3 FEMA Rule Changes for Public Entities to Watch During Hurricane Recovery
For two years in a row, major hurricanes — including Harvey, Irma, and Maria in 2017 and Florence and Michael this year — have damaged, shut down, or even leveled municipalities, school systems, and other public entities across the South. The Federal Emergency Management Agency (FEMA) plays an essential role in helping these organizations recover from, and better prepare for, future catastrophes. But changes in FEMA policies and procedures — along with turnover in public entities themselves — can sometimes lead to confusion, delays, or denials of public assistance applications during a critical time.
To streamline its internal procedures and direct spending to areas of real need, FEMA has shifted the burden of documentation and recordkeeping onto organizations applying for public assistance. Other changes may limit reimbursement of claims or administrative costs related to disaster response.
As they prepare claims for damage resulting from this year’s hurricanes, public entity risk professionals should pay particular attention to three major changes in FEMA processes and procedures.
A New Public Assistance Delivery Model
Given the residential, business, and public entity recovery it supports, FEMA resources can be severely stretched. To better manage the many requests that arise after a storm, FEMA requires public entity applicants to use its online Grants Manager and Grants Portal tool to upload information, which is then remotely reviewed by FEMA’s Consolidated Resource Center. While the technology can be helpful for FEMA and applicants, the volume and complexity of claims may take time to work through and there may be additional documentation requests, which could delay assistance.
Fixed Capped Grants
To reduce FEMA’s closeout burden while offering rebuilding flexibility, the agency now allows some organizations to agree a scope of damage and receive a fixed-cost budget in advance of repairs. While fixed capped grant allowances have reduced paperwork and documentation burdens, some organizations have found agreed-to ranges too low and actual recovery costs far greater.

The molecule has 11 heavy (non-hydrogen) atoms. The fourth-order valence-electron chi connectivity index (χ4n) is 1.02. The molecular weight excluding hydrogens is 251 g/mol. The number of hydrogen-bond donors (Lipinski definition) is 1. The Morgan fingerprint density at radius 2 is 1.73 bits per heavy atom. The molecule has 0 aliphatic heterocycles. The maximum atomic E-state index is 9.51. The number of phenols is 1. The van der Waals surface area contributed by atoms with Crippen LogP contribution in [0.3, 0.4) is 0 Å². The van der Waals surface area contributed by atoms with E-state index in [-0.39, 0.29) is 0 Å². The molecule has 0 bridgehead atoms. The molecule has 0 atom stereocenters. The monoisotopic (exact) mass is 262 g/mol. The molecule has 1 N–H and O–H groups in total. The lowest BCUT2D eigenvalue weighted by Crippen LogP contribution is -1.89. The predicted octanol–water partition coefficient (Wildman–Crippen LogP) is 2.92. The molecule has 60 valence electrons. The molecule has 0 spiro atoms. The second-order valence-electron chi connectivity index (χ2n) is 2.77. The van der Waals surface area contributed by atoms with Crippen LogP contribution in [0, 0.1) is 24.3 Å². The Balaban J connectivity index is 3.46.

Implementation of Direct Administrative Costs (DAC)
Administrative costs paid to consultants, risk management experts, and others helping with the public assistance process have historically been subject to detailed audit processes. Incurred DAC had to be apportioned to each worksheet opened for each project, which was difficult and time-consuming. Now, allowable costs are set at 5% of the value of each project worksheet subject to certain criteria. Organizations must be aware of these limits when retaining outside expertise.
Managing Your FEMA Claim
It’s important to review insurance coverage, be familiar with FEMA’s rules, and have documentation and procedures in place to apply for assistance on a timely basis. Requests for public assistance must typically be submitted within 30 days of the federal declaration of a disaster.
FEMA can provide valuable support to public entities affected by Hurricane Michael or other disasters. But public entities must make preparations before an event by conducting thorough property reviews, documenting assets, developing loss mitigation contingency plans, and understanding the interplay between insurance and FEMA processes in order to minimize a disaster’s impact and maximize financial recovery.